Prayer is at the very heart of our lives as Carmelites. Our Rule calls us to spend time alone reflecting on the Word of God and also to come together each day to celebrate the Eucharist and to join in praying the psalms in the Prayer of the Church.
In prayer, we begin to learn God’s language which is silence. This is not the silence of non-communication, a refusal to speak to the other. This silence is about listening to God. It is a communication that goes beyond words, that words can no longer sustain, a being together in love.
As Christians we never really pray on our own. We always pray as members of the Body of Christ and our prayer is Christ’s prayer. This is experienced in a special way when we pray the psalms together.
If our prayer is authentic, it must bear fruit in moving us to reach out in love to others. Prayer nourishes and strengthens our community life and our lives of service for others. Prayer helps us to see with God’s eyes and to love with God’s heart.
As Carmelites we try always to make time in our lives for prayer – no matter how busy our apostolate or how many demands may be made upon us. “Prayer is life, not an oasis in the desert of life” [Blessed Titus Brandsma O. Carm.].
Community is at the core of Carmelite life. The first Carmelites were inspired by the image of the early Church in Jerusalem presented in the Acts of the Apostles. – the whole group of those who believed were of one heart and soul, and nobody claimed private ownership of any possessions, but everything they owned was held in common (Acts 4:32).
In the Carmelite Rule, drawn up for those early Carmelites who lived on Mount Carmel, we read of a common refectory, common ownership and daily gathering for prayer and Eucharist (Rule 7, 12, 10, 14).
Carmelites are called to live as members of a community. They seek God not as isolated individuals but as brothers who are committed to supporting one another in prayer and in the service of other people. Living in community involves close personal interaction on a daily basis which helps each member to grow as a human being.
In community, Carmelites try to accept one another in all their diversity and to see in this reality something of the richness of God and humanity. Building community always demands commitment and generosity but it gives much in return, especially through companionship, support and solidarity in facing the challenges of human living, the needs of the Church and the world.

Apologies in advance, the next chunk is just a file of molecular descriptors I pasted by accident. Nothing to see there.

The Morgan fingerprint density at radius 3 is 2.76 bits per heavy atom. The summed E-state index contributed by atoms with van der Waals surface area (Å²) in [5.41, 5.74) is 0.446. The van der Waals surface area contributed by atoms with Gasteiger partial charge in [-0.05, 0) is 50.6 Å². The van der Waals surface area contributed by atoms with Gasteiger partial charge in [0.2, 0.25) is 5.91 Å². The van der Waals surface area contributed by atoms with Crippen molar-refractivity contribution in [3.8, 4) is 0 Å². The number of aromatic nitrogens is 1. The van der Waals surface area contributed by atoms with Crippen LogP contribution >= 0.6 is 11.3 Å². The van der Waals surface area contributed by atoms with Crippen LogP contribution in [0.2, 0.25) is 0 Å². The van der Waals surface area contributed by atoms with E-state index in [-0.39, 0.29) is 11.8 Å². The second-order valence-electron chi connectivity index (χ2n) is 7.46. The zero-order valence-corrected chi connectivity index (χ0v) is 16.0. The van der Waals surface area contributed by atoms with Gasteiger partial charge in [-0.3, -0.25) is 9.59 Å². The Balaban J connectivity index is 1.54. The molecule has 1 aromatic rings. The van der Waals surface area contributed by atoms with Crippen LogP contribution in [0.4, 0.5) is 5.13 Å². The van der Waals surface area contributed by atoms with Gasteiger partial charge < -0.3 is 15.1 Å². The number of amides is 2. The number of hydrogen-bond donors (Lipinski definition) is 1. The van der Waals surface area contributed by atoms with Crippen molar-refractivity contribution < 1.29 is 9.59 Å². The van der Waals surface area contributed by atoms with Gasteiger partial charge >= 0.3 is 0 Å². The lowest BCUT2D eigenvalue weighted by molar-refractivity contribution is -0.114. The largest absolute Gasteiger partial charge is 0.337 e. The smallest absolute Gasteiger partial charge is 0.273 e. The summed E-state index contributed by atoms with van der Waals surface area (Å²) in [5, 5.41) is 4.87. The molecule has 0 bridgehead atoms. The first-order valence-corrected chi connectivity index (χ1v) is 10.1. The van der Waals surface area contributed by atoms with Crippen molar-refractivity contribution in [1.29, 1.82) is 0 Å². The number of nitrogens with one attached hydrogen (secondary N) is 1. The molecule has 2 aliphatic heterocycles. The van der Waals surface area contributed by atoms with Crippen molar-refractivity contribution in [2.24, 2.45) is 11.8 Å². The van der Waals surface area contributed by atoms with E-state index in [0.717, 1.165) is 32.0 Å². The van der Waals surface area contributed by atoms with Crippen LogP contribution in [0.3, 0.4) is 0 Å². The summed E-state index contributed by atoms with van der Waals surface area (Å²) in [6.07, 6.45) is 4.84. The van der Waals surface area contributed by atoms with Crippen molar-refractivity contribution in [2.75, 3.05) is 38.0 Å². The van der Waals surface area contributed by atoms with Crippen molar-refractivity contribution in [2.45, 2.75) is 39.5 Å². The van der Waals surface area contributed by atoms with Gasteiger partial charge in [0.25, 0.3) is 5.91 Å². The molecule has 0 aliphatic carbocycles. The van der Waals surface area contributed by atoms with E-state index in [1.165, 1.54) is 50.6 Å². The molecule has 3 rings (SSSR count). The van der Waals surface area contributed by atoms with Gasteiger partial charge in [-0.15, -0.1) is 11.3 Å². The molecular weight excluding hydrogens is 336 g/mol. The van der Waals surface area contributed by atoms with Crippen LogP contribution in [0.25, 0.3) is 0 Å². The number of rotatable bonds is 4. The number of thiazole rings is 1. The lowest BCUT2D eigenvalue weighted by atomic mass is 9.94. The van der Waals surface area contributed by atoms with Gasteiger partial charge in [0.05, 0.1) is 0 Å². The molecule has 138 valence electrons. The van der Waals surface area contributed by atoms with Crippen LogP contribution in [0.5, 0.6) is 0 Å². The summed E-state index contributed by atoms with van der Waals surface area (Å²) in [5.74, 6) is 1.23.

All Carmelite service and ministry flow from community living and prayer. Our ministries are varied and, like all Christian service, are directed towards the coming of the Kingdom of God in response to the words of the Lord’s Prayer – your kingdom come, your will be done on earth as in heaven.
Carmelites are inspired by the Virgin Mary’s ‘yes’ to God. Carmelite ministry tries to show people the love and compassion of the God who entered this world through Mary.
As members of an international brotherhood. Carmelites are working in all five continents - in friaries and churches, in parishes, in schools and universities, in centres of spirituality, in hospitals and prisons, and among the poor especially in areas of Africa, Latin America and Oceania.
In Ireland, Carmelites have care of two parishes in Dublin: Knocklyon and Whitefriar Street – also an important and historic city centre church. In Co. Kilkenny, the parish of Ballyhale is served from the friary at Knocktopher. People come to these and to other Carmelite churches at Kinsale, Kildare, Moate, Knocktopher, Terenure College and Gort Muire to share in the celebrations of the Eucharist and other religious services.
Irish Carmelites are still committed to education at Terenure College, Whitefriar Street, at 3rd level and CIBI (Carmelite Institute of Britain and Ireland). They serve on the Boards of four Community Schools and are involved in the pastoral care of the pupils in the schools of the parishes.
Opportunities for sharing and teaching the Carmelite tradition arise through preaching, retreats and occasions of special devotion.
Irish Carmelites established a mission in Zimbabwe in 1946. This has now developed into a vibrant presence in that country, with many young Zimbabwean Carmelites living and working there.